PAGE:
gymnasiarch


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gymnasiarch

(dʒɪmˈneɪzɪˌɑːk)
n
1. (Historical Terms) (in ancient Greece) an official who supervised athletic schools and contests
2. (Education) obsolete the governor or chief tutor of an academy or college
[C17: from Latin, from Greek gymnasiarchos, from gymnasion gymnasium + -archos ruling]
Collins English Dictionary – Complete and Unabridged, 12th Edition 2014 © HarperCollins Publishers 1991, 1994, 1998, 2000, 2003, 2006, 2007, 2009, 2011, 2014
References in periodicals archive ?
His presence - and mode of dress - drew considerable attention and a report in the Penny Illustrated Paper mentioned: "A turbaned gentleman, attired in the garb of a Turk was supposed to represent the East at the Olympian Festival, but the fancifully-dressed one turned out to be the Gym - wait a minute, I''ll spell it directly - the Gymnasiarch of Liverpool, John Hulley, and whom no-one was more gorgeously apparelled."
For instance, that Chaereas is coming back from a gymnasium when he falls in love does not need to call forth Athenagoras' position as gymnasiarch (p.
The third-century gymnastic law of Beroea (SEG 27.261, Side B, 13-15, 26-32) makes it clear that it was part of the gymnasiarch's job to protect boys from precisely those corrupting influences that were associated with the private palaestra.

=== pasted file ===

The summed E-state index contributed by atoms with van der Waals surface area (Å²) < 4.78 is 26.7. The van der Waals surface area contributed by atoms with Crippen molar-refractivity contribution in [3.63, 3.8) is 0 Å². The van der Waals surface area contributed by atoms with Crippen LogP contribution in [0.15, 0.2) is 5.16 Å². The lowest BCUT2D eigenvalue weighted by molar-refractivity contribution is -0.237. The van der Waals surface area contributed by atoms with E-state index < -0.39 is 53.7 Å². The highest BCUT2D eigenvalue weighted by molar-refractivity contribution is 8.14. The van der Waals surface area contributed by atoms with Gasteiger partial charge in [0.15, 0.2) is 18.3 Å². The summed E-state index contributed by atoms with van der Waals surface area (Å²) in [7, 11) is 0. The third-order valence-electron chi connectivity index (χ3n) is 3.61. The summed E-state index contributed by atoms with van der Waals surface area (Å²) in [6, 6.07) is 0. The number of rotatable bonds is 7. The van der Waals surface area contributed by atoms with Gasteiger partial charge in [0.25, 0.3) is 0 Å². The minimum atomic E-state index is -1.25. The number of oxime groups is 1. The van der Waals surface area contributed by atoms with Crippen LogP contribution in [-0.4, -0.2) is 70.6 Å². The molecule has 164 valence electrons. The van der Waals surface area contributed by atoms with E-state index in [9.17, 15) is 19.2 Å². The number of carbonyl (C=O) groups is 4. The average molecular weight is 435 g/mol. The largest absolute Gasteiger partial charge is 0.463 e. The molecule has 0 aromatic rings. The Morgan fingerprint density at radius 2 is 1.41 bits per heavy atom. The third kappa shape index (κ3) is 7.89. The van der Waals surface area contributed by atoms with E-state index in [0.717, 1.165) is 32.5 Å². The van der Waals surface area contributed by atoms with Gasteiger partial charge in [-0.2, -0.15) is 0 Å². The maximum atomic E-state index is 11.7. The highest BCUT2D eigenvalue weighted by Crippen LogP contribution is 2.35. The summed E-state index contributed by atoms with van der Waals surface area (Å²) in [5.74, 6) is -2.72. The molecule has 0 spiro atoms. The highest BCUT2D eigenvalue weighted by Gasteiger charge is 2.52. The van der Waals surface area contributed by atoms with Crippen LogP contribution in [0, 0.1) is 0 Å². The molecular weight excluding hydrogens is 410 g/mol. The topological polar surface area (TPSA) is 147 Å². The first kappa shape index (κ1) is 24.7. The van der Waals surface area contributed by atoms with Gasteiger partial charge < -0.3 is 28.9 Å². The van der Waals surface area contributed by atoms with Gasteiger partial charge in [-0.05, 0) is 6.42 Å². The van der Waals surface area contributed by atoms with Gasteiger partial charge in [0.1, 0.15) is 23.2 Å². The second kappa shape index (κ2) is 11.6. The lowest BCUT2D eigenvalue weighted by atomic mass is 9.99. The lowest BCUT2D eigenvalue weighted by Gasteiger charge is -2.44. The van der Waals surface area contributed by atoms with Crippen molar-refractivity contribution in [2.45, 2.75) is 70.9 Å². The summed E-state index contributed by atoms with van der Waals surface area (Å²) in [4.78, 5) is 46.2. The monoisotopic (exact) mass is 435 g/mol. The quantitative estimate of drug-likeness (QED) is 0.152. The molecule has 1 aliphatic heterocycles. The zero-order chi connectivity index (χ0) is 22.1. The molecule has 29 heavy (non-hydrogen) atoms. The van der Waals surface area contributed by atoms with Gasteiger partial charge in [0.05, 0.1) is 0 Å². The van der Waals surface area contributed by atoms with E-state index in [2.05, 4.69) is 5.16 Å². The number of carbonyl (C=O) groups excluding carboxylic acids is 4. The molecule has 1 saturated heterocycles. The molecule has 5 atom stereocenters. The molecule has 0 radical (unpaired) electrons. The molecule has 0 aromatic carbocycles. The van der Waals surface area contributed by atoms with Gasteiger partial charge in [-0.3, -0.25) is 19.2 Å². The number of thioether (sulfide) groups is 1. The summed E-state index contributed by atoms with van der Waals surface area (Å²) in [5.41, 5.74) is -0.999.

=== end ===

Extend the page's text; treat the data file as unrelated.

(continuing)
(31) It may be that the eventual addition of publicly appointed or elected gymnasiarchs and paidotribai, of which there is some evidence in the fourth century, (32) reflected not only further democratization of athletic training, but also a desire to remove it from the realm of private patronage and pederastic influence, which was increasingly marginalized by Athenian democratic discourse as a social practice only of the elite.
One significant result of their labor is the recovery in line 55 of part of the formula of the oath taken by assistants of the gymnasiarch. Lines 55-62 can then be restored with some confidence from the gymnasiarch's oath in 24-34.
While presiding at the Athenian games organized to honor Ventidius's victories over the Parthians, Antony left at home his Roman paraphernalia ("his guard, his axes, and tokens of his empire") and dressed as a gymnasiarch, or judge of the games, "in a long gown and slippers after the Grecian fashion" (217).
The Penny Illustrated Paper said: "A turbaned gentleman, attired in the garb of a Turk, was supposed to represent the East at the Olympian Festival, but the fancifully-dressed one turned out to be the Gymnasiarch of Liverpool, John Hulley."